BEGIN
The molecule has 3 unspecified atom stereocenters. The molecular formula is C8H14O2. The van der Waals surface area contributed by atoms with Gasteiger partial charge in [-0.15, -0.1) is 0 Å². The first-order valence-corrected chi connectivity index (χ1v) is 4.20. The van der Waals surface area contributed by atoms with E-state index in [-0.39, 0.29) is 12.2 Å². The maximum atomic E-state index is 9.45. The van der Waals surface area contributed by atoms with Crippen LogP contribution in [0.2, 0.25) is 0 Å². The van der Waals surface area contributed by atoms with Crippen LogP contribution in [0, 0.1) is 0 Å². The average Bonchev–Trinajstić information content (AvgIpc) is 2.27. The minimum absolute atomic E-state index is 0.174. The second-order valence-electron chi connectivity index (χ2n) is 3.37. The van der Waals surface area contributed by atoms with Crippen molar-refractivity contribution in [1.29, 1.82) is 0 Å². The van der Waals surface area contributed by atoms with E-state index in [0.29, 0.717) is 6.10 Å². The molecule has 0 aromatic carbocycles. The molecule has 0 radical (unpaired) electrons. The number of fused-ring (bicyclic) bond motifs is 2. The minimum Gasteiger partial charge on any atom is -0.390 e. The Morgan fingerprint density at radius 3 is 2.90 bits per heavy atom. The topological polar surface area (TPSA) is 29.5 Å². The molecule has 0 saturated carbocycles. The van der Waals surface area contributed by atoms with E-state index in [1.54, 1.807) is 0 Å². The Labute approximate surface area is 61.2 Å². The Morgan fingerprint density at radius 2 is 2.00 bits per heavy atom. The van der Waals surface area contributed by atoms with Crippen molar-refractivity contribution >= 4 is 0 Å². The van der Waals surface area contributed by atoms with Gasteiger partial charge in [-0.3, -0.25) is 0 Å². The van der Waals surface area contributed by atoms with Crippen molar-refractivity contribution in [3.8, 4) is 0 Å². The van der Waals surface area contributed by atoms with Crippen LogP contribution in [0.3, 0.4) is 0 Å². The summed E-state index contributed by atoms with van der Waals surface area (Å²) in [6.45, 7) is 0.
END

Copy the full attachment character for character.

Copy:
The molecule has 3 unspecified atom stereocenters. The molecular formula is C8H14O2. The van der Waals surface area contributed by atoms with Gasteiger partial charge in [-0.15, -0.1) is 0 Å². The first-order valence-corrected chi connectivity index (χ1v) is 4.20. The van der Waals surface area contributed by atoms with E-state index in [-0.39, 0.29) is 12.2 Å². The maximum atomic E-state index is 9.45. The van der Waals surface area contributed by atoms with Crippen LogP contribution in [0.2, 0.25) is 0 Å². The van der Waals surface area contributed by atoms with Crippen LogP contribution in [0, 0.1) is 0 Å². The average Bonchev–Trinajstić information content (AvgIpc) is 2.27. The minimum absolute atomic E-state index is 0.174. The second-order valence-electron chi connectivity index (χ2n) is 3.37. The van der Waals surface area contributed by atoms with Crippen molar-refractivity contribution in [1.29, 1.82) is 0 Å². The van der Waals surface area contributed by atoms with E-state index in [0.29, 0.717) is 6.10 Å². The molecule has 0 aromatic carbocycles. The molecule has 0 radical (unpaired) electrons. The number of fused-ring (bicyclic) bond motifs is 2. The minimum Gasteiger partial charge on any atom is -0.390 e. The Morgan fingerprint density at radius 3 is 2.90 bits per heavy atom. The topological polar surface area (TPSA) is 29.5 Å². The molecule has 0 saturated carbocycles. The van der Waals surface area contributed by atoms with E-state index in [1.54, 1.807) is 0 Å². The Labute approximate surface area is 61.2 Å². The Morgan fingerprint density at radius 2 is 2.00 bits per heavy atom. The van der Waals surface area contributed by atoms with Crippen molar-refractivity contribution >= 4 is 0 Å². The van der Waals surface area contributed by atoms with Gasteiger partial charge in [-0.3, -0.25) is 0 Å². The van der Waals surface area contributed by atoms with Crippen molar-refractivity contribution in [3.8, 4) is 0 Å². The van der Waals surface area contributed by atoms with Crippen LogP contribution in [0.3, 0.4) is 0 Å². The summed E-state index contributed by atoms with van der Waals surface area (Å²) in [6.45, 7) is 0.